A selection of poems from HQ issue 38, by John Kissane, Bruce J James, Rowena Priestley, Diana Webb, Helena Nelson and Sarah Lawson.
This issue also includes poems by Al Alvarez, Ian Caws, Peter Dent, John Sewell and D M Thomas, among others.
Copyright © 2010. Copyright remains with the authors.
Poems from previous issue * To index * Back to HQ.
The Chatterbox (A Riddle)
I often walked beside her half a mile,
Wandering through the fields, and all the while
She laughed and chattered, ran between the trees,
And leapfrogged every rock we met with ease,
And never spoke a single word of sense.
Until at last she ducked beneath a fence
And went her way, as I went mine, although
If I returned this very hour I know
She would be there all shining-eyed to go
Once more with me upon that self-same walk,
And not one word wiser in her talk.
(Solution: a stream)
Bruce J James
The bridge held the way above the water
kept two banks together. I'd stand looking down
at the white swirl beneath and fling my finished
cigarette into the depths; I'd lean on the thin
parapet and look along the river to see boats
tied up or moving away from me or towards me
as they chugged from one town to another. I'd
never been on a boat at all except when very
young on a ferry and remember the gushing
noise the water made; but today I thought of Jill
as I often did when I came here, who to quick
winters ago, stood up and jumped off into the icy flow;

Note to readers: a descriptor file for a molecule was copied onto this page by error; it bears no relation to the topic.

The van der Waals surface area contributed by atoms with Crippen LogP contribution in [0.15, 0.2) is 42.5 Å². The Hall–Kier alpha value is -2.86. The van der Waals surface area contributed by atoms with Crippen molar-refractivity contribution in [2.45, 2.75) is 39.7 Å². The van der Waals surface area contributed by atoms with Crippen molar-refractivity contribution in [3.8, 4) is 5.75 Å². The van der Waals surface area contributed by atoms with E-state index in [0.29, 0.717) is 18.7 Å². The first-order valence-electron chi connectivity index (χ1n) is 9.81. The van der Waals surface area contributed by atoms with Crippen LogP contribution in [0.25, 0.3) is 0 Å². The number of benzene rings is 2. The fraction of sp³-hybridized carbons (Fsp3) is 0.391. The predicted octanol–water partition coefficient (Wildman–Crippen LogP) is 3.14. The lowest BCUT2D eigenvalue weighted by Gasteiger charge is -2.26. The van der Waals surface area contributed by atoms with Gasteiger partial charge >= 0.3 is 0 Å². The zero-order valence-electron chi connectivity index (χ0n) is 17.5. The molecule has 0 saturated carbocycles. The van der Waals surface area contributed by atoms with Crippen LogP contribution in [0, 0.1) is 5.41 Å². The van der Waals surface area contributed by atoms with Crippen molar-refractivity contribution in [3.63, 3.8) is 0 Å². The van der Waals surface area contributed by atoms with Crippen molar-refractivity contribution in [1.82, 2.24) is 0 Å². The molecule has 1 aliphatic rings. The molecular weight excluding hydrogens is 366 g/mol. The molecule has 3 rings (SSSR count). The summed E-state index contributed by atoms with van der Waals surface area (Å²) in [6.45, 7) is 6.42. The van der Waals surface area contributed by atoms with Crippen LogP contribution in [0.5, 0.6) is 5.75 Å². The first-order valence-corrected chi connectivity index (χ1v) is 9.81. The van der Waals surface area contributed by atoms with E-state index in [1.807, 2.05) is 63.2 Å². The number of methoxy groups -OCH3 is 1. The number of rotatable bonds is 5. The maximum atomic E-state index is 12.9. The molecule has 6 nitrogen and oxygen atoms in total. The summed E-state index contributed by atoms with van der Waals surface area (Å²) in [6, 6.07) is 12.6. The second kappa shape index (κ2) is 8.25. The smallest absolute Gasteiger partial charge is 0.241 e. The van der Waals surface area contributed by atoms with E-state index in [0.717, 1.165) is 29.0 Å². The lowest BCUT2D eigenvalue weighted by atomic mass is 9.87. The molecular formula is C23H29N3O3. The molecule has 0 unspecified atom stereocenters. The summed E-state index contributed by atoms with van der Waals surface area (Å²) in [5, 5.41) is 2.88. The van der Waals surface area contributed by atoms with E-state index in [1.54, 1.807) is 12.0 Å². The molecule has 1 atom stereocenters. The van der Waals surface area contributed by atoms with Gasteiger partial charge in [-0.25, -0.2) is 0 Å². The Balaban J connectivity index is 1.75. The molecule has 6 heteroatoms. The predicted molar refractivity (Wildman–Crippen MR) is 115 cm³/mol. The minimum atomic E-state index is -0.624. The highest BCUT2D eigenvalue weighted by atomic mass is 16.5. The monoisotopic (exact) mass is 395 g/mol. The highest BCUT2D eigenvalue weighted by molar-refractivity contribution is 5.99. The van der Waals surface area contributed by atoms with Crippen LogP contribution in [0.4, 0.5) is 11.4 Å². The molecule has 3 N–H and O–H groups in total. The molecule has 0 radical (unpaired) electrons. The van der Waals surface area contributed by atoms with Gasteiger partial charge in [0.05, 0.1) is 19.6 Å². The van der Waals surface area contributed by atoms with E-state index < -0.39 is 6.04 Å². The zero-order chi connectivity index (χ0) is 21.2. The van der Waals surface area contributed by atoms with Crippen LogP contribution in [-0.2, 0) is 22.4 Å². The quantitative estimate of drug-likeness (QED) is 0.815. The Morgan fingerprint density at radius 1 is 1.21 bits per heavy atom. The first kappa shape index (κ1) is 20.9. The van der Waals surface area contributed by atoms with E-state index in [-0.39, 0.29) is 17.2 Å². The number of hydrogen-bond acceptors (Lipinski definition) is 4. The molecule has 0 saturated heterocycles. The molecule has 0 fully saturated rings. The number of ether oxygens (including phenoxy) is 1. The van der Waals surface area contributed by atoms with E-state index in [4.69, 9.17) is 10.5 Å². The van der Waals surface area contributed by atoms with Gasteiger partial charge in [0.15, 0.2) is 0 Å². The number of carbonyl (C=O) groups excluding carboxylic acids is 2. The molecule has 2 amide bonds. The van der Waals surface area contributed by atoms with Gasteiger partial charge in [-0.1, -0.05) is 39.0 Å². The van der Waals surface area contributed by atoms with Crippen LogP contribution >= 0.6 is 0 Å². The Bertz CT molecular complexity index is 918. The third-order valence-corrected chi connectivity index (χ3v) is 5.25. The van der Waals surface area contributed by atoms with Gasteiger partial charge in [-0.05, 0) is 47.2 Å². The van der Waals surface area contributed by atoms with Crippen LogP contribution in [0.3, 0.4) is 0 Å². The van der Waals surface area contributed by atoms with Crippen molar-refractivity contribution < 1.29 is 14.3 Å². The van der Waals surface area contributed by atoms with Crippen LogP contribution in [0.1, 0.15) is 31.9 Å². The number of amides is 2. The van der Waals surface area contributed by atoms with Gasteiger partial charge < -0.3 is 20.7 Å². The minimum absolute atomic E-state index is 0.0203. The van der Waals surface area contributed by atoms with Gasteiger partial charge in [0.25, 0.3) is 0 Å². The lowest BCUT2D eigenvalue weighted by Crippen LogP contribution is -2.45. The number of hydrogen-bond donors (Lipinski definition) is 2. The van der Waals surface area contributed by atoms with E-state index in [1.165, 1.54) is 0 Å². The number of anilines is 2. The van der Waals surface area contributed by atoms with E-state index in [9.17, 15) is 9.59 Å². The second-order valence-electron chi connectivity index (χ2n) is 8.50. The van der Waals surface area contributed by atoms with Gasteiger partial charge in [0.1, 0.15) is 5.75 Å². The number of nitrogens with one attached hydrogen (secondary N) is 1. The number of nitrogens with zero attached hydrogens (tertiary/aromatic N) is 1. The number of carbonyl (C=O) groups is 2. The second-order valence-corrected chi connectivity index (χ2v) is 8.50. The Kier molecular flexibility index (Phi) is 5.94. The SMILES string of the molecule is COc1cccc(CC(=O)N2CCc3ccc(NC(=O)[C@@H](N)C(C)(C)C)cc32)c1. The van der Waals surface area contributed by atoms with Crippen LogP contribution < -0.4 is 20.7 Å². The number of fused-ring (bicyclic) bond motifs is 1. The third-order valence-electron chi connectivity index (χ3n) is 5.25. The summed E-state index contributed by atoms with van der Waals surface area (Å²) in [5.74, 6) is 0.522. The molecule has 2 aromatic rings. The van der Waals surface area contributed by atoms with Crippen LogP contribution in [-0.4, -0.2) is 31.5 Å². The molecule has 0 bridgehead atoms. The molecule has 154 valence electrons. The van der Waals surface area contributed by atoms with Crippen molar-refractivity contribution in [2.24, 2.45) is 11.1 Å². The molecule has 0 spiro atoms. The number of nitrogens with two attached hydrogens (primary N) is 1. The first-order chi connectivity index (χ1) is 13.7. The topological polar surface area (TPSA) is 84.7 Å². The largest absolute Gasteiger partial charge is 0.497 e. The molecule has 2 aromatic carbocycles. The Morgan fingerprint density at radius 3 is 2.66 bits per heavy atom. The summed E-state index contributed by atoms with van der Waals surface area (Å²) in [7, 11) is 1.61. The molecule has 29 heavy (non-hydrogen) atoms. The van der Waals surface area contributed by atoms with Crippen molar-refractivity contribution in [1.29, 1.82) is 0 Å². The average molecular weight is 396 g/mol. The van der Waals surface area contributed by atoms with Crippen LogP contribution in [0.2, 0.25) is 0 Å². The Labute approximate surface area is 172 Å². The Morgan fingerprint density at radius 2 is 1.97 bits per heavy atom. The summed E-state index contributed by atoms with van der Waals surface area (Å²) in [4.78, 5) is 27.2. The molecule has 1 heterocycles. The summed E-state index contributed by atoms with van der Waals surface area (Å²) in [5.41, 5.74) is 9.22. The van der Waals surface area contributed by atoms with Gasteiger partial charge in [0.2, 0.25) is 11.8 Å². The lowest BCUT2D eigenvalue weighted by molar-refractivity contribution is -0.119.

it made me think of how the river never ceases to run,
but if it didn't, how we'd all jump too, asserting our faith.
Surrey, British Columbia, Canada
Sky Blue Canoe
Now the sea
is blazing white
and there is just
one sky-blue canoe
sculling, sculling, sculling
& a bit of backbiting backwash
the tiniest nipping wind
prelude to changing weather
I can floar
in my sky-blue canoe
down to Camelot
with all the traditions
& tapestries of
flying fish and rooks
skimming beneath me
reflecting the sky
& the boat
& the myth of myself
shadowed earth -
sunlight stretches out
on the dozing pig
summer evening -
walking the trail
of an old dog's breath
I had a flower. Her name was Lily
until she fell for Sticky Willie.
He found her in the garden ground
and wrapped himself around and round
and round her stem and head until he
strangled her. No pain felt she.
I am quite sure she felt no pain
but both in sunshine and in rain
I waged unending pointless war
on Willie, grabbing him before
he rampages and kills again.
Wind makes graffiti
among the fallen beech leaves,
then rewrites it all.
The wind's second thoughts
happen too fast to take in -
what was that again?
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This page last updated 13th November 2010